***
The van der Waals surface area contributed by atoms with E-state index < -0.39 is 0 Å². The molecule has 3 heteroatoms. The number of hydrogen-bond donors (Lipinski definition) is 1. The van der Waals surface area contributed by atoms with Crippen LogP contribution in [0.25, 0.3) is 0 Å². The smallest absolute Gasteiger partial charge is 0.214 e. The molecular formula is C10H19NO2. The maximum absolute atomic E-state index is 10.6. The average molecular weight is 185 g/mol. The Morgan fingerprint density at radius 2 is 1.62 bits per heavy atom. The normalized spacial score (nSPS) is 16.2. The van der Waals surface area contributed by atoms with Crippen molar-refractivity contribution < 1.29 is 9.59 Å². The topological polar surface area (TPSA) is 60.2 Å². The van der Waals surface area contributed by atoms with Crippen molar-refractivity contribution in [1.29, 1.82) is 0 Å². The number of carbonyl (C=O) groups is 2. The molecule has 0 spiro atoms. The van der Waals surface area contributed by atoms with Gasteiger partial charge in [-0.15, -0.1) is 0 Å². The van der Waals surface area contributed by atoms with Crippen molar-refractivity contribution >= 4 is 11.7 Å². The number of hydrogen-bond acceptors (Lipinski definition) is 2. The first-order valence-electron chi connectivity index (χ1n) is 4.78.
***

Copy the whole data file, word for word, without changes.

The van der Waals surface area contributed by atoms with E-state index < -0.39 is 0 Å². The molecule has 3 heteroatoms. The number of hydrogen-bond donors (Lipinski definition) is 1. The van der Waals surface area contributed by atoms with Crippen LogP contribution in [0.25, 0.3) is 0 Å². The smallest absolute Gasteiger partial charge is 0.214 e. The molecular formula is C10H19NO2. The maximum absolute atomic E-state index is 10.6. The average molecular weight is 185 g/mol. The Morgan fingerprint density at radius 2 is 1.62 bits per heavy atom. The normalized spacial score (nSPS) is 16.2. The van der Waals surface area contributed by atoms with Crippen molar-refractivity contribution < 1.29 is 9.59 Å². The topological polar surface area (TPSA) is 60.2 Å². The van der Waals surface area contributed by atoms with Crippen molar-refractivity contribution in [1.29, 1.82) is 0 Å². The number of carbonyl (C=O) groups is 2. The molecule has 0 spiro atoms. The van der Waals surface area contributed by atoms with Gasteiger partial charge in [-0.15, -0.1) is 0 Å². The van der Waals surface area contributed by atoms with Crippen molar-refractivity contribution >= 4 is 11.7 Å². The number of hydrogen-bond acceptors (Lipinski definition) is 2. The first-order valence-electron chi connectivity index (χ1n) is 4.78.